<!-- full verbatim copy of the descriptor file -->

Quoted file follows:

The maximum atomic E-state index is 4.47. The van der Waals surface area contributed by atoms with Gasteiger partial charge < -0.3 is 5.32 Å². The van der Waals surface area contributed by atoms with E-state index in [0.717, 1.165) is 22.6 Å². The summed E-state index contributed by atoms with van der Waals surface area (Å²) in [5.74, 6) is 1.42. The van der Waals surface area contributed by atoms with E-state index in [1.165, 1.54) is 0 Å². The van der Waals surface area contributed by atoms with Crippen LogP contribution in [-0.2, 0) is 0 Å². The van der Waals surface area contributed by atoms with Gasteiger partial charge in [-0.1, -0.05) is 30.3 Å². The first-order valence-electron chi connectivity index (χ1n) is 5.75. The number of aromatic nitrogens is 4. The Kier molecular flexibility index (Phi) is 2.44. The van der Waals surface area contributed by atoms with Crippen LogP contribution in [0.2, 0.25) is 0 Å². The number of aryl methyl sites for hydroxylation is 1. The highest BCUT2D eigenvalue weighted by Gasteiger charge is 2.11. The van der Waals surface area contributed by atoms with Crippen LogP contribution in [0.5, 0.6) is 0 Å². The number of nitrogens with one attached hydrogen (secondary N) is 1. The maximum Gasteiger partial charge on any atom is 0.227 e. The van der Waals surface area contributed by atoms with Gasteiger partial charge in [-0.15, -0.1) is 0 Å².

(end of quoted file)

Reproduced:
The maximum atomic E-state index is 4.47. The van der Waals surface area contributed by atoms with Gasteiger partial charge < -0.3 is 5.32 Å². The van der Waals surface area contributed by atoms with E-state index in [0.717, 1.165) is 22.6 Å². The summed E-state index contributed by atoms with van der Waals surface area (Å²) in [5.74, 6) is 1.42. The van der Waals surface area contributed by atoms with E-state index in [1.165, 1.54) is 0 Å². The van der Waals surface area contributed by atoms with Crippen LogP contribution in [-0.2, 0) is 0 Å². The van der Waals surface area contributed by atoms with Gasteiger partial charge in [-0.1, -0.05) is 30.3 Å². The first-order valence-electron chi connectivity index (χ1n) is 5.75. The number of aromatic nitrogens is 4. The Kier molecular flexibility index (Phi) is 2.44. The van der Waals surface area contributed by atoms with Crippen LogP contribution in [0.2, 0.25) is 0 Å². The number of aryl methyl sites for hydroxylation is 1. The highest BCUT2D eigenvalue weighted by Gasteiger charge is 2.11. The van der Waals surface area contributed by atoms with Crippen LogP contribution in [0.5, 0.6) is 0 Å². The number of nitrogens with one attached hydrogen (secondary N) is 1. The maximum Gasteiger partial charge on any atom is 0.227 e. The van der Waals surface area contributed by atoms with Gasteiger partial charge in [-0.15, -0.1) is 0 Å².